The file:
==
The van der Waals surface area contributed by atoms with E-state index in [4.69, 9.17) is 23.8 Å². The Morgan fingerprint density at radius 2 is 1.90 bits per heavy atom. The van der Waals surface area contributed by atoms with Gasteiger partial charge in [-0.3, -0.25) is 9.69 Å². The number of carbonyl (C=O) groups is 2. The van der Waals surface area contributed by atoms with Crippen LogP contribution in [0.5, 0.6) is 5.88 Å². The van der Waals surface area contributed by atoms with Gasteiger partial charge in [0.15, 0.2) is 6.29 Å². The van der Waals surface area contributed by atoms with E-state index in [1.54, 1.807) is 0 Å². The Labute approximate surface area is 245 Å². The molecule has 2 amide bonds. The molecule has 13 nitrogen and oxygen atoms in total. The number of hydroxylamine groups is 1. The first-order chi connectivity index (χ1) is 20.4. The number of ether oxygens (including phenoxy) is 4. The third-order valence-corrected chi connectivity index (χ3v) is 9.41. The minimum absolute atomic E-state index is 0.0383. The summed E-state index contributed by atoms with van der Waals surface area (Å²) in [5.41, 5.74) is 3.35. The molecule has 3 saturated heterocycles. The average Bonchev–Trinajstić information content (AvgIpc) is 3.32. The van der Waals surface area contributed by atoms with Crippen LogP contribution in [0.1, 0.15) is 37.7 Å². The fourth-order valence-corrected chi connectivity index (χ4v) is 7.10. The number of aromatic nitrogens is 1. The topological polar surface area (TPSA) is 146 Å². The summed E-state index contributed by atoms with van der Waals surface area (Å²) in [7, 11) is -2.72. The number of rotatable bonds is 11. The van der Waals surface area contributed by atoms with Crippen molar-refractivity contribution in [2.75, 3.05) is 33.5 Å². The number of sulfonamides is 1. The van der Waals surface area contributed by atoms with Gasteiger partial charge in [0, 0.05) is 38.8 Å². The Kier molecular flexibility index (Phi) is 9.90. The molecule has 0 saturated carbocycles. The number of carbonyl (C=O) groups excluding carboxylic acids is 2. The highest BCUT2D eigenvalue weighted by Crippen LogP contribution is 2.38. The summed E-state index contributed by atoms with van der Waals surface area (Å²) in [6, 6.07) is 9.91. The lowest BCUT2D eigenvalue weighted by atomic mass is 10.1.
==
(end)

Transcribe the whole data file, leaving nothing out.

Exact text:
The van der Waals surface area contributed by atoms with E-state index in [4.69, 9.17) is 23.8 Å². The Morgan fingerprint density at radius 2 is 1.90 bits per heavy atom. The van der Waals surface area contributed by atoms with Gasteiger partial charge in [-0.3, -0.25) is 9.69 Å². The number of carbonyl (C=O) groups is 2. The van der Waals surface area contributed by atoms with Crippen LogP contribution in [0.5, 0.6) is 5.88 Å². The van der Waals surface area contributed by atoms with Gasteiger partial charge in [0.15, 0.2) is 6.29 Å². The van der Waals surface area contributed by atoms with E-state index in [1.54, 1.807) is 0 Å². The Labute approximate surface area is 245 Å². The molecule has 2 amide bonds. The molecule has 13 nitrogen and oxygen atoms in total. The number of hydroxylamine groups is 1. The first-order chi connectivity index (χ1) is 20.4. The number of ether oxygens (including phenoxy) is 4. The third-order valence-corrected chi connectivity index (χ3v) is 9.41. The minimum absolute atomic E-state index is 0.0383. The summed E-state index contributed by atoms with van der Waals surface area (Å²) in [5.41, 5.74) is 3.35. The molecule has 3 saturated heterocycles. The average Bonchev–Trinajstić information content (AvgIpc) is 3.32. The van der Waals surface area contributed by atoms with Crippen LogP contribution in [0.1, 0.15) is 37.7 Å². The fourth-order valence-corrected chi connectivity index (χ4v) is 7.10. The number of aromatic nitrogens is 1. The topological polar surface area (TPSA) is 146 Å². The summed E-state index contributed by atoms with van der Waals surface area (Å²) in [7, 11) is -2.72. The number of rotatable bonds is 11. The van der Waals surface area contributed by atoms with Crippen molar-refractivity contribution in [2.75, 3.05) is 33.5 Å². The number of sulfonamides is 1. The van der Waals surface area contributed by atoms with Gasteiger partial charge in [0, 0.05) is 38.8 Å². The Kier molecular flexibility index (Phi) is 9.90. The molecule has 0 saturated carbocycles. The number of carbonyl (C=O) groups excluding carboxylic acids is 2. The highest BCUT2D eigenvalue weighted by Crippen LogP contribution is 2.38. The summed E-state index contributed by atoms with van der Waals surface area (Å²) in [6, 6.07) is 9.91. The lowest BCUT2D eigenvalue weighted by atomic mass is 10.1.